The Canadian rock band Rush formed in Toronto in 1968. The singer and bassist Geddy Lee, the guitarist Alex Lifeson and the drummer Neil Peart have since sold more than 40 million albums, morphing from "freak-flag" outsiders to the biggest cult band in the world. The group's 20th studio album Clockwork Angels recently debuted at Number 2 in the US and Number 1 in Canada. Below, Lee explains Rush's enduring appeal.
Neil says the new album is "a story set in an alternate timeline, with alchemy, clockwork and steampunkery". Do you wish he'd bring you more lyrics about cars and girls?
Sometimes (laughs). Red Barchetta [from 1981's Moving Pictures] was about a car, of course, but it's rare for songs about girls to creep in these days. Neil's lyrics always make for very interesting work, though. It's a big moment when Alex and I play him the music we've written. We cross our fingers, but 90 per cent of the time he's pleased.
New song The Garden runs: "The measure of a life is a measure of love and respect." Wise words.
Yes, I guess we now have the confidence to communicate that more relaxed and mature sentiment. It's certainly a bit more Zen than [the 1975 Rush song] By-Tor & The Snow Dog.
The acclaimed 2010 documentary Rush: Beyond the Lighted Stage captured the fanaticism that the band inspires. What is it that continues to draw people in?
Sometimes it's a lyric that hits them at a vulnerable moment and makes them feel more hopeful. Sometimes they're musicians themselves and they respect the time and effort that we put into learning our instruments. There's also something about us not getting very successful very quickly. People like to have their own "freak-flag" band that the mainstream isn't hip to.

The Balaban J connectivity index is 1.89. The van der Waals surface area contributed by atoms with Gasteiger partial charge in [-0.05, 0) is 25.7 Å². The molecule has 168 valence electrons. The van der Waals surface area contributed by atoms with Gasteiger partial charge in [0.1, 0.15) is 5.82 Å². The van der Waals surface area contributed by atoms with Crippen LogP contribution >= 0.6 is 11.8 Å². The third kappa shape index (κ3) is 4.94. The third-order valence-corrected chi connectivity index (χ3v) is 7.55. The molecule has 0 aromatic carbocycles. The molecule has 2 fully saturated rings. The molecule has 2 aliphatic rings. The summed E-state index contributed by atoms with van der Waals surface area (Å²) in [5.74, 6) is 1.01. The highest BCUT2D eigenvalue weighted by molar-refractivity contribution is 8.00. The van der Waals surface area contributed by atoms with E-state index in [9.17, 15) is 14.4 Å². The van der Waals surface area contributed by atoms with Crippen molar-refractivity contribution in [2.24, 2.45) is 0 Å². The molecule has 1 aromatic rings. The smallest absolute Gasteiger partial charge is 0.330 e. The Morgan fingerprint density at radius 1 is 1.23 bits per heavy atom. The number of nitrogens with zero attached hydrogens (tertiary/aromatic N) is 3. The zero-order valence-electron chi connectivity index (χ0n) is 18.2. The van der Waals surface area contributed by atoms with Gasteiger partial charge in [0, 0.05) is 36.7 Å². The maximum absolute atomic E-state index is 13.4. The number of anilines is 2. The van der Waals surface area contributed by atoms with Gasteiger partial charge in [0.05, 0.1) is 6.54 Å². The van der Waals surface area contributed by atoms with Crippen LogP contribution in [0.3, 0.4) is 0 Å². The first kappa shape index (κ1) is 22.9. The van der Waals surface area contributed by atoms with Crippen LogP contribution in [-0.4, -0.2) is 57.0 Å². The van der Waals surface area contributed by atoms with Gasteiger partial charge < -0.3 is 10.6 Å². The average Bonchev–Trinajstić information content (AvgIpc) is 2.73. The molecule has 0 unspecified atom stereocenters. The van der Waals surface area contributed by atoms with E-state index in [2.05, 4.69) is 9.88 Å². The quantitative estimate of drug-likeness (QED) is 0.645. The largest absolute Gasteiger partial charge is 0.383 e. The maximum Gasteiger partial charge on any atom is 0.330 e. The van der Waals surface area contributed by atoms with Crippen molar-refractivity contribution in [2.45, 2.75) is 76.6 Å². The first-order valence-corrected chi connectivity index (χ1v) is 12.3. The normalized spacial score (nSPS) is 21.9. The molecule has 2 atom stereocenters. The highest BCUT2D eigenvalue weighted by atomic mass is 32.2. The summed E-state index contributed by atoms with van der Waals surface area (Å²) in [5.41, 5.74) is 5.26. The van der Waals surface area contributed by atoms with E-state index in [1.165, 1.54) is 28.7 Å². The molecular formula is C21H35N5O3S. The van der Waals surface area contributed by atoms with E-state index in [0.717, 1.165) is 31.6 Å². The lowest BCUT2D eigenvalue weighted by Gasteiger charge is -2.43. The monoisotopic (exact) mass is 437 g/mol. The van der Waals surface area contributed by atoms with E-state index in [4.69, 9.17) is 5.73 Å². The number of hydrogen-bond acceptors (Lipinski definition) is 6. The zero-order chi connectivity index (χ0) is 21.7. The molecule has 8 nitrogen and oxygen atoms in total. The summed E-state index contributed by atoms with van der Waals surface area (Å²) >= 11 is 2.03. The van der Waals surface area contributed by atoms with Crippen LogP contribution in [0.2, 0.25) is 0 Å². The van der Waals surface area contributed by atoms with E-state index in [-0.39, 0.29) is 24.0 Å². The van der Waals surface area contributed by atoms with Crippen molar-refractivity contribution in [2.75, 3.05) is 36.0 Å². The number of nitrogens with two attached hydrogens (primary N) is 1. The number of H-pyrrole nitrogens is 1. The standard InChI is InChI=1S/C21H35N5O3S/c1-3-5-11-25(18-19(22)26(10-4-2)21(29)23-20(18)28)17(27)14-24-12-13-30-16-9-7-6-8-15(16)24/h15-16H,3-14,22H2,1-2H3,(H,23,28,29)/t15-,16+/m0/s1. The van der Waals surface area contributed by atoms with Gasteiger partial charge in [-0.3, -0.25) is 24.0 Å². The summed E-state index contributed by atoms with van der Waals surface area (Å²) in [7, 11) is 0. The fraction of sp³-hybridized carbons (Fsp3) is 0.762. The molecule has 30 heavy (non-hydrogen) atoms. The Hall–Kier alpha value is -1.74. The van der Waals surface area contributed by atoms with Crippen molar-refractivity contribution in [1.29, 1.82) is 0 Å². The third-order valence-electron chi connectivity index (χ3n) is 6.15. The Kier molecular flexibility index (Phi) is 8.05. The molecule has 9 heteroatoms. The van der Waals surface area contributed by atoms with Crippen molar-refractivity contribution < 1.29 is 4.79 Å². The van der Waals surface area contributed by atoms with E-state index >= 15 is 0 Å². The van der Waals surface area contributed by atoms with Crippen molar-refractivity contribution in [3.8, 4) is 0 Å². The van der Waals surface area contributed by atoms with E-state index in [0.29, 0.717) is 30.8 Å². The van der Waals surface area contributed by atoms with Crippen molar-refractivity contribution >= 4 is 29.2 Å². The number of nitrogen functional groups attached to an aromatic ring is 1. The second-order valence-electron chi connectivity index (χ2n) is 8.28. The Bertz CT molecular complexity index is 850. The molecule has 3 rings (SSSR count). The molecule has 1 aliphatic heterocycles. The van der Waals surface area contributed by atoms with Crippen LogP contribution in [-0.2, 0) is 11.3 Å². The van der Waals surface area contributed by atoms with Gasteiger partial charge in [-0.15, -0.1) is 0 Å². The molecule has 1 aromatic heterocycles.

Your voice is famously high. Did the jokes about it ever hurt?
Sure. I'm a human being. But my voice suits what we do, and I was never going to change. If we need to sound like the damned howling in Hades, I will howl!
Your song Losing It, from 1982's Signals, portrays a dancer and a writer battling with the degenerative effects of ageing. Has it meant more to you recently?
All three of us have our physical problems as we've got older, but Neil in particular is an incredible physical specimen with boundless energy. His three hours of drumming at our concerts comes after he's ridden maybe 250 miles on his motorcycle between shows on short sleep, night after night. I don't know how he does it. But we work pretty hard to stay fit. I've come to this interview straight from the gym.
How will the story of Rush play out - is it "til death do us part"?
I think so. We'd only stop if we felt we weren't playing up to standard or we weren't writing anything interesting anymore. But we've worked a lot in the past five years and I sense a big break coming up. What happens after that I have no idea.